“Human reproduction is an inefficient process. On average, only one in five meetings of sperm and egg result in a fertilized egg with pregnancy potential. So therefore normal is abnormal.”
This was a quote that Dr. Howard W. Jones gave during a recent interview. And he should know, he started the first in vitro fertilization clinic, with his wife Dr. Georgeanna Seegar, giving “life” to the first test-tube baby. Today Dr. Jones is 99 years old, but he is still a learned-force in the field of infertility, involved in everything from the “mechanics” to the ethics of reproductive assistance.
Having a fibroid (or many) makes the possibility of conceiving even MORE of an “abnormal normal!!” With a fibroid, many women are unable to “hold” a pregnancy, or the fibroid can start growing after conception, which can result in a miscarriage.
In the past, the gold standard for women who have a uterine fibroid and wish to conceive was a myomectomy. This is a surgical procedure that cuts and removes the offending fibroid from the uterus. It is painful and has possible complications associated with it. Recently, however, there have been studies that show the efficacy of uterine fibroid embolization (UFE) and focused ultrasound (FUS) as to being equal to myomectomy with the rates of fertility outcome. Here are the results:
UFE: 743 women treated with UFE had a fertility rate of 58% (myomectomy has a 57% rate)
Most of these women opted for UFE as a fertility treatment after the failure of a myomectomy, or in vitro fertilization failed, or the only other option suggested was hysterectomy. Of the 743 patients who received the UFE treatment, 74 women wished to conceive and had been unable to prior to UFE. Of the 74 women, 43 became pregnant, with conception-time ranging from 2 to 22 months. At this moment, there have been 36 completed pregnancies and 7 women are still pregnant.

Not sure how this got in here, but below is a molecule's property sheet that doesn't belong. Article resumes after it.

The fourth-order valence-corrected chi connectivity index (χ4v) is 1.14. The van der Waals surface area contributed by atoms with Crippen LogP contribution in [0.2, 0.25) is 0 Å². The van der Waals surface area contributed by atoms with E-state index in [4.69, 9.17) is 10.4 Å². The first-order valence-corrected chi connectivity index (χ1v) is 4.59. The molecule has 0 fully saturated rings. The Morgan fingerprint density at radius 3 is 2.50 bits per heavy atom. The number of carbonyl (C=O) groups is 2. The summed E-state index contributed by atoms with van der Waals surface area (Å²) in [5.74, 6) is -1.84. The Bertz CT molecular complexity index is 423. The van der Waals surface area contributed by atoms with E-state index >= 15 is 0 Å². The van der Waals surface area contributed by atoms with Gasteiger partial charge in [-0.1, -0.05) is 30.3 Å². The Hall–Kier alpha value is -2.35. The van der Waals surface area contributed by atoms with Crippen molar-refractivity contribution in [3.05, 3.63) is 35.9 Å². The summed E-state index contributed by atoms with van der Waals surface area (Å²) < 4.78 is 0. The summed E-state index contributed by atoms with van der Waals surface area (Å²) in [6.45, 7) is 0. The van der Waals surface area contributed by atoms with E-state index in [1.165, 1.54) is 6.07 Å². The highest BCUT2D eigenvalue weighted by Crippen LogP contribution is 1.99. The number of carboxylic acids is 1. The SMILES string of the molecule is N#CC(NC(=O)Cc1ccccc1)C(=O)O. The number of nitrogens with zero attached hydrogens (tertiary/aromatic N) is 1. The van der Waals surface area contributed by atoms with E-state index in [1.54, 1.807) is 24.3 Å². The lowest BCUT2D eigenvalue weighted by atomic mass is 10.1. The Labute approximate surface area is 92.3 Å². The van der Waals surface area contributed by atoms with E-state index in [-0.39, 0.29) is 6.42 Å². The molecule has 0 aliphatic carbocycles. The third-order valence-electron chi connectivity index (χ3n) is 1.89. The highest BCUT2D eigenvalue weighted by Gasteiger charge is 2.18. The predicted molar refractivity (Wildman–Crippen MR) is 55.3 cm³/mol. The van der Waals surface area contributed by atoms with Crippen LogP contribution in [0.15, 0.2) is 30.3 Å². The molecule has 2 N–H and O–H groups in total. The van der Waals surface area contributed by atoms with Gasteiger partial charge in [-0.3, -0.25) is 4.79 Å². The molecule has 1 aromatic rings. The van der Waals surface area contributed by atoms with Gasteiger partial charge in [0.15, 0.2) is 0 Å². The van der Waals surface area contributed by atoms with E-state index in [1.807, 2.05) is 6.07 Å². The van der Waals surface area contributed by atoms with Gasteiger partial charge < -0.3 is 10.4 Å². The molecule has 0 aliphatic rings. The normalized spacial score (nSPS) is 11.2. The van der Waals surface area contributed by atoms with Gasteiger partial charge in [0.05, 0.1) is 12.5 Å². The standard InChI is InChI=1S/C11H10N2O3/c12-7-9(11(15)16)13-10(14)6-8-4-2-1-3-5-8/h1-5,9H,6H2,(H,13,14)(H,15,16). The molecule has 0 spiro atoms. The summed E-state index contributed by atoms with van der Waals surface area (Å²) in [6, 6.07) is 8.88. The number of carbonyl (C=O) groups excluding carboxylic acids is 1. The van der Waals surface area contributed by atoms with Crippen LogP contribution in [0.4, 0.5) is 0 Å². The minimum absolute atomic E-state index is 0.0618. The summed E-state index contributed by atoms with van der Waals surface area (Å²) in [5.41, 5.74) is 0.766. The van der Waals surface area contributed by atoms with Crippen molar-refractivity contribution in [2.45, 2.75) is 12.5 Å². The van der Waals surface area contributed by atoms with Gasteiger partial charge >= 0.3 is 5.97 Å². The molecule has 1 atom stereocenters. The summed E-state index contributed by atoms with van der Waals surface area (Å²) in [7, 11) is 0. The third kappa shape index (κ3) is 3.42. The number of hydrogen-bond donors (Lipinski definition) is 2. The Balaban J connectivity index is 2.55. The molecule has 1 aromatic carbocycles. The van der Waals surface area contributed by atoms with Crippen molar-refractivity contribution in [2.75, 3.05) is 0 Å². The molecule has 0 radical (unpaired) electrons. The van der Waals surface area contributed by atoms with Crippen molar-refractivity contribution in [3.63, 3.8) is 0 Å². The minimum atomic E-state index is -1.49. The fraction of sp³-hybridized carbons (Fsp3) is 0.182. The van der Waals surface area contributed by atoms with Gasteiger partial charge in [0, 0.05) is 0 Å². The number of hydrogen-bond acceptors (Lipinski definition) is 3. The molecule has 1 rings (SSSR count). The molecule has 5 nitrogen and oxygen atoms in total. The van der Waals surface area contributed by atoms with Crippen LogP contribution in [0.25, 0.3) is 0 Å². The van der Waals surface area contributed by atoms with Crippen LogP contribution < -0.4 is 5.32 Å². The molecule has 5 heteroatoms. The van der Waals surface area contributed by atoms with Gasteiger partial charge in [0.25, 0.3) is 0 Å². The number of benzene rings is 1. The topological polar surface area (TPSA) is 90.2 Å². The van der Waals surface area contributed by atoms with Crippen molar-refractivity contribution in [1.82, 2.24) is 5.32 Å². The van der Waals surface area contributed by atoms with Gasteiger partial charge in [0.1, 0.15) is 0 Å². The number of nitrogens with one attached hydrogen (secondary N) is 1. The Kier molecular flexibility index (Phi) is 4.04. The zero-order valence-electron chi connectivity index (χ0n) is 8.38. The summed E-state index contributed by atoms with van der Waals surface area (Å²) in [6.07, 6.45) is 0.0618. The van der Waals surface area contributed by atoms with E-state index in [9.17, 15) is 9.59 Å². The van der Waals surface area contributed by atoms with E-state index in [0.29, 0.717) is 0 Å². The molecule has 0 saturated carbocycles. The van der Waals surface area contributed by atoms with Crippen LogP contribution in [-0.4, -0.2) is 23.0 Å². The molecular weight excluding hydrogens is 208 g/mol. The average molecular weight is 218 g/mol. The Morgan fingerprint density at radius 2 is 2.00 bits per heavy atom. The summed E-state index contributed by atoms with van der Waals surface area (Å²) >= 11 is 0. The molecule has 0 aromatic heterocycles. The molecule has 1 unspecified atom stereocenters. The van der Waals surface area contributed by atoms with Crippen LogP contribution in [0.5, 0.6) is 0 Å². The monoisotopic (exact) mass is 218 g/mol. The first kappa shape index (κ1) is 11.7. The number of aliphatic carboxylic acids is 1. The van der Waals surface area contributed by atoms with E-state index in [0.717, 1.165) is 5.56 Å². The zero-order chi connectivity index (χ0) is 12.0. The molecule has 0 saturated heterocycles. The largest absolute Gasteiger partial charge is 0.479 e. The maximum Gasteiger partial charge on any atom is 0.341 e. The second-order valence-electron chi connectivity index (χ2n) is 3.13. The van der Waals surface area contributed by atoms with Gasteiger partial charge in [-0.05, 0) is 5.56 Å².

“Most of the pregnancies after UFE had good outcomes with few complications. The complication rate of the pregnancies was expected to be higher than the general population because these were high-risk patients who had already undergone fertility treatments and were unable to conceive. However, the percentage of miscarriages (11.1 percent), pre-term delivery (10 percent) and low birth weight (13.3 percent) was the same as the general population. These results are surprising because other studies have favored surgical myomectomy over UFE for women who want to conceive. In the future, UFE will probably be one of the first-line treatment options even for women who wish to conceive and are unable to because of the presence of uterine fibroids.” This was stated by Dr. Pisco, an interventional radiologist, conducting and over-seeing this study.
FUS: The objective of this study was to report all pregnancies that occurred after focused ultrasound (FUS) treatment, the conservative (non-invasive) option for treating clinically significant uterine fibroids. There were/are 13 sites in seven countries that are culling and reporting this information. Fifty-one reproductive-age women with uterine fibroids were treated with (FUS). The outcome: 54 pregnancies occurred with conception occurring within a mean time of 8 months after treatment. Live birth occurred in 41% of the pregnancies and of those, 64% delivered vaginally. Eleven women are still pregnant and all is well. The doctors and record-receivers have concluded that pregnancy expectations after FUS look encouraging, and these preliminary stats are showing a high rate of delivered and ongoing pregnancies after FUS.
Definitely, getting pregnant is the “abnormal normal” (as Dr. Jones so aptly stated), even with everything being status-quo, but throw a ferocious fibroid into the mix and conception is more difficult. With this new information regarding UFE and FUS, at least there are more options, other than in vitro or myomectomy, to assist women in their “abnormal normal” ability to conceive a child.